Belted Kingfisher (female)

This is as good as I have gotten thus far, even if I have seen far better posted. Given this is a huge crop (21%), it has held together quite well. I can see where I might have gotten better detail, especially in the neck band. I’ll be happy with this one until I luck up on one closer!:eye:

What technical feedback would you like if any?

Any solid recommendations on stalking these suckers for a closer shot. A larger lens is not a feasible answer. I wonder if a polarizer might help on the blown highlights.

What artistic feedback would you like if any?

Any pertinent technical details:

Camera Info: Nikon D500, beanbag in SUV window
Lens: VR 300mm f/4E + 1.4x TC
Focal Length: 420mm
Focus Mode: AF-C
AF-Area Mode: Dynamic, 25 points
Aperture: f/6.3
Shutter Speed: 1/1250s
Exposure Mode: Aperture Priority
Exposure Comp.: 0EV
Metering: Spot
ISO Sensitivity: ISO 400
21% of full frame
PP in LR/PS CC 2018, Topaz Studio, TK sharpen for web @ 45%

Hi, Phil. I haven’t participated here yet, but I wanted to offer this thought to you. During the last year and a half before I moved from Florida to Georgia I had started going to Lake Apopka Wildlife Drive, which was 3 hours away. I’m not suggesting you go there. But what happened there was that I was able to get four different Kingfisher shots that I was able to get the presentation size your image has with about 45 to 50 percent cropping.

The reason was that it’s a drive, like the Laurel Hill Wildlife Drive, but it is right on the northern edge of Lake Apopka. There were Kingfishers there that, while skittish, often came back to the same perch in the way that, for instance, dragonflies do. I only got the images I got from the car, not out of the car.

I don’t know whether there is a wildlife area in southeast Georgia that has roads to drive on and that has good access to a lake or even a large pond so that there will be more than one Kingfisher there. But maybe you could check that out. That would be a solid recommendation that worked for me even though I wasn’t specifically looking for it.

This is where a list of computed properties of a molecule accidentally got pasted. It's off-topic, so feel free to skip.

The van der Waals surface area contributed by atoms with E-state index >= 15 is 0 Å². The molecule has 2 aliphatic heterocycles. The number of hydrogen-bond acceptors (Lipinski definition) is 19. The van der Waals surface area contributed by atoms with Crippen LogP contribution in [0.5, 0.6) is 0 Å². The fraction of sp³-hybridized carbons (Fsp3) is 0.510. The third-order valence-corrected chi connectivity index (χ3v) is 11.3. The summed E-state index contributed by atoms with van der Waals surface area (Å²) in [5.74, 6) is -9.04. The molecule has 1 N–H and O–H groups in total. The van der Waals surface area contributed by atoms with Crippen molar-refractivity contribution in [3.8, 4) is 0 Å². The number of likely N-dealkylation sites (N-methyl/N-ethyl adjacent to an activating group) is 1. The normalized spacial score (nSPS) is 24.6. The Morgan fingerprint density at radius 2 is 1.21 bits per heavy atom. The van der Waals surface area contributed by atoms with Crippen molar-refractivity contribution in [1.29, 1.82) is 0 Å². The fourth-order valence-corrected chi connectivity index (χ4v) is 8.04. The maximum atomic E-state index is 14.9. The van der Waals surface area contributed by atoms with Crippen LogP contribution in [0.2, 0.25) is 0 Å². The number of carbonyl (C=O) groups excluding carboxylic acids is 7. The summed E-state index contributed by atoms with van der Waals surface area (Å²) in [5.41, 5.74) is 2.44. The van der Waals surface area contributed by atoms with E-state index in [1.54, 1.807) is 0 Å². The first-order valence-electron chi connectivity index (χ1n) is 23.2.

The Kingfishers on the road from the NWR into Savannah are crazy skittish. I’ve stopped on the shoulder there (taking my life in my hands) several times, only to have them fly away before I even touched the car door. Those at Laurel Hill may be the same. I’m not sure. But it may just be a matter of seeing if you can find a different location that would allow driving access to several Kingfishers.

Hi Phil. Nice shot with pretty good detail in the plumage. The blown whites look pretty minor. I have no idea if a polarizer would tame them.

Barbara has a good suggestion. From what I’ve seen, the only way to get good kingfisher images is a pond or creek with a blind, which could be your car, and lots of patience.

Alan Murphy posted an article in one of his newsletters where he was trying to get the shot of one entering the water. It was pure setup stuff with a minnow cage and perch placed in known Kingfisher ponds and a camera prefocused on the arena with a remote shutter release. It still took him over 2 years of on and off attempts to get a shot he liked.

You actually got some very nice light and detail on this one considering the size of your crop. I think you could actually use the adjustment brush an Adobe camera raw to tone down the blown out whites. You might even be able to bring out some detail. I might do a little cloning to remove the branches that are crossing in front of the head and behind the beak.

Yeah, these are tough birds to get close to. I’ve gotten a few good shots, but only because I happened to be standing still when one flew in. They seem to fly off at the first sign of movement. I think you captured this when pretty well. The color and detail look pretty good and the pose with the open mouth is nice. I agree with David’s thought on cloning some of the branches away from the bird.

Hi Phil, I agree with David’s suggestions on processing. I also agree with others about a blind. I have tried to get a good image of these guys for 10 years now. I think I have a couple, but compared to how many of them I sat and waited for, it is a very small percentage. But you would benefit by finding a spot you normally see them hunting in and wait. Sometimes for a very long time. So no real secret and I would bet I didn’t tell you anything you already didn’t know. :slight_smile:

HI Phil
I like the head turn, detail and framing. I white patch in the neck is a light blow out and maybe adding some contracts would help.